And you're right in thinking that, the Web Components standards, at least in their current form, are low-level standards that require you to write code for things that are needed pretty much for all use cases.

Let's "Make it Simplerβ„’"

This is where the abstractions I mentioned before come in, all of them basically aim to solve the pain points of working with each standard by:

  1. Providing a rendering engine that removes all manual DOM manipulation
  2. Either extend, wrap, or compile to a class that can be registered in the CustomElementRegistry
  3. Extend the native lifecycle callbacks and sometimes add library-specific callbacks that can help with more use cases like state management and many others.
  4. Handle the creation of the Shadow DOM tree with fallbacks either to polyfills or no Shadow DOM at all.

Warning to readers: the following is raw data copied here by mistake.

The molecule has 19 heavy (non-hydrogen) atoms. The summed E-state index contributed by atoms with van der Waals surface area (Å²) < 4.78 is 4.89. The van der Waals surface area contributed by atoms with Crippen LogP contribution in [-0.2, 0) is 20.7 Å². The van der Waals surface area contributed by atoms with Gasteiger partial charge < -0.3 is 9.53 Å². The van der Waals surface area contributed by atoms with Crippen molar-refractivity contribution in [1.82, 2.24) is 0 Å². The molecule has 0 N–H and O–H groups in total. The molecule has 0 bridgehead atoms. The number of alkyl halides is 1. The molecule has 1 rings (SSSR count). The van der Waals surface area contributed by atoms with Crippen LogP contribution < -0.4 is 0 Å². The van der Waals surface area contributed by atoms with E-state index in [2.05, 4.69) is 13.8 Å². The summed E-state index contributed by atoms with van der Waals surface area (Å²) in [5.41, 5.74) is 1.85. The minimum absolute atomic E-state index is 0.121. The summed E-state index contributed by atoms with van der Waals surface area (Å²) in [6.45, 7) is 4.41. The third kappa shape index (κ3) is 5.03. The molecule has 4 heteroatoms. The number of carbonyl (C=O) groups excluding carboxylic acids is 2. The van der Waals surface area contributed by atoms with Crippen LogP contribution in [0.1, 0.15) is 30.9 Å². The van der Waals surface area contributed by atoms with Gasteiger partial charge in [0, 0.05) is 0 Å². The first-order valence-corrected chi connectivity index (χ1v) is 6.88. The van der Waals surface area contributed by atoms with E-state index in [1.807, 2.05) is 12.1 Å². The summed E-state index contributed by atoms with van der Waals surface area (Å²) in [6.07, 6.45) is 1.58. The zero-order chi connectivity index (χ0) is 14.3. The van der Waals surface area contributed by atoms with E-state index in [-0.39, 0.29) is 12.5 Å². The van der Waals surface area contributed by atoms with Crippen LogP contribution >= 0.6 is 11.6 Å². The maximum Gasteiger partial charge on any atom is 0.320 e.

All of these abstractions generally make the overall development experience way more pleasant than working with vanilla web components.

And what's even better is that since most of the final heavy lifting is done by the actual standards the majority of the libraries covered throughout this series won't add even 10kB to your final bundle (after minify/gzip)! πŸ’ͺ

What's Next?

So far, I (hopefully) helped you understand what it takes to create a Web Component and why you probably want to use a library to help you out having a nice experience while doing so.

But let's not forget about the original objective, I'm supposed to be playing cupid here and match you with your perfect library. πŸ’˜

And while I mentioned many abstractions the libraries provide over the standards, I believe the one that has the biggest effect on how you actually end up writing the code for your component is the way to define the "class" for your component.